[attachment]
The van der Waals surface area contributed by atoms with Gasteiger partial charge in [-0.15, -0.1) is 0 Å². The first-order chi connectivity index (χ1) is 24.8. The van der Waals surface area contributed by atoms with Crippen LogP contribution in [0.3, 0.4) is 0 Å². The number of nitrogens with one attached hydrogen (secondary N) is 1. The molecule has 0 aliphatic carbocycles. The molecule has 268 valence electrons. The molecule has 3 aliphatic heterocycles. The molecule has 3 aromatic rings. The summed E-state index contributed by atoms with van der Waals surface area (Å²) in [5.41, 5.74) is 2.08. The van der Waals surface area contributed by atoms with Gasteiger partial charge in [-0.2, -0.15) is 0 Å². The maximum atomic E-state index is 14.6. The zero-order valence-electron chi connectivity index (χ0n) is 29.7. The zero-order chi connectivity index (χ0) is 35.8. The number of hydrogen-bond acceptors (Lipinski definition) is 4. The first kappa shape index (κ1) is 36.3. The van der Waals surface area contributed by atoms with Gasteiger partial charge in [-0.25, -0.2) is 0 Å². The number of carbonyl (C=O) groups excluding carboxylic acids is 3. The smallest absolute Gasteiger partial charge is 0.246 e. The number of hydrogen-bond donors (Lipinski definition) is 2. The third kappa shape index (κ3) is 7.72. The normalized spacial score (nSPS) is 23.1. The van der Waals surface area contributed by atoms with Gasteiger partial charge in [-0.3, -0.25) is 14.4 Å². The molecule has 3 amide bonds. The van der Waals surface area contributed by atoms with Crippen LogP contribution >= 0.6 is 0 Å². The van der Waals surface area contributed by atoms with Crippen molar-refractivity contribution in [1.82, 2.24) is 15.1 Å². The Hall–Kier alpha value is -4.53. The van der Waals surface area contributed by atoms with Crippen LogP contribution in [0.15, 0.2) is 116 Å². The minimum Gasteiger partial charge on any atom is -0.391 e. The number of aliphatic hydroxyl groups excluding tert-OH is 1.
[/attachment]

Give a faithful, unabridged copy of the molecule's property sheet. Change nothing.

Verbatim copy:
The van der Waals surface area contributed by atoms with Gasteiger partial charge in [-0.15, -0.1) is 0 Å². The first-order chi connectivity index (χ1) is 24.8. The van der Waals surface area contributed by atoms with Crippen LogP contribution in [0.3, 0.4) is 0 Å². The number of nitrogens with one attached hydrogen (secondary N) is 1. The molecule has 0 aliphatic carbocycles. The molecule has 268 valence electrons. The molecule has 3 aliphatic heterocycles. The molecule has 3 aromatic rings. The summed E-state index contributed by atoms with van der Waals surface area (Å²) in [5.41, 5.74) is 2.08. The van der Waals surface area contributed by atoms with Gasteiger partial charge in [-0.2, -0.15) is 0 Å². The maximum atomic E-state index is 14.6. The zero-order valence-electron chi connectivity index (χ0n) is 29.7. The zero-order chi connectivity index (χ0) is 35.8. The number of hydrogen-bond acceptors (Lipinski definition) is 4. The first kappa shape index (κ1) is 36.3. The van der Waals surface area contributed by atoms with Gasteiger partial charge in [-0.25, -0.2) is 0 Å². The number of carbonyl (C=O) groups excluding carboxylic acids is 3. The smallest absolute Gasteiger partial charge is 0.246 e. The number of hydrogen-bond donors (Lipinski definition) is 2. The third kappa shape index (κ3) is 7.72. The normalized spacial score (nSPS) is 23.1. The van der Waals surface area contributed by atoms with Gasteiger partial charge in [-0.3, -0.25) is 14.4 Å². The molecule has 3 amide bonds. The van der Waals surface area contributed by atoms with Crippen LogP contribution >= 0.6 is 0 Å². The van der Waals surface area contributed by atoms with Crippen molar-refractivity contribution in [1.82, 2.24) is 15.1 Å². The Hall–Kier alpha value is -4.53. The van der Waals surface area contributed by atoms with Crippen LogP contribution in [0.15, 0.2) is 116 Å². The minimum Gasteiger partial charge on any atom is -0.391 e. The number of aliphatic hydroxyl groups excluding tert-OH is 1.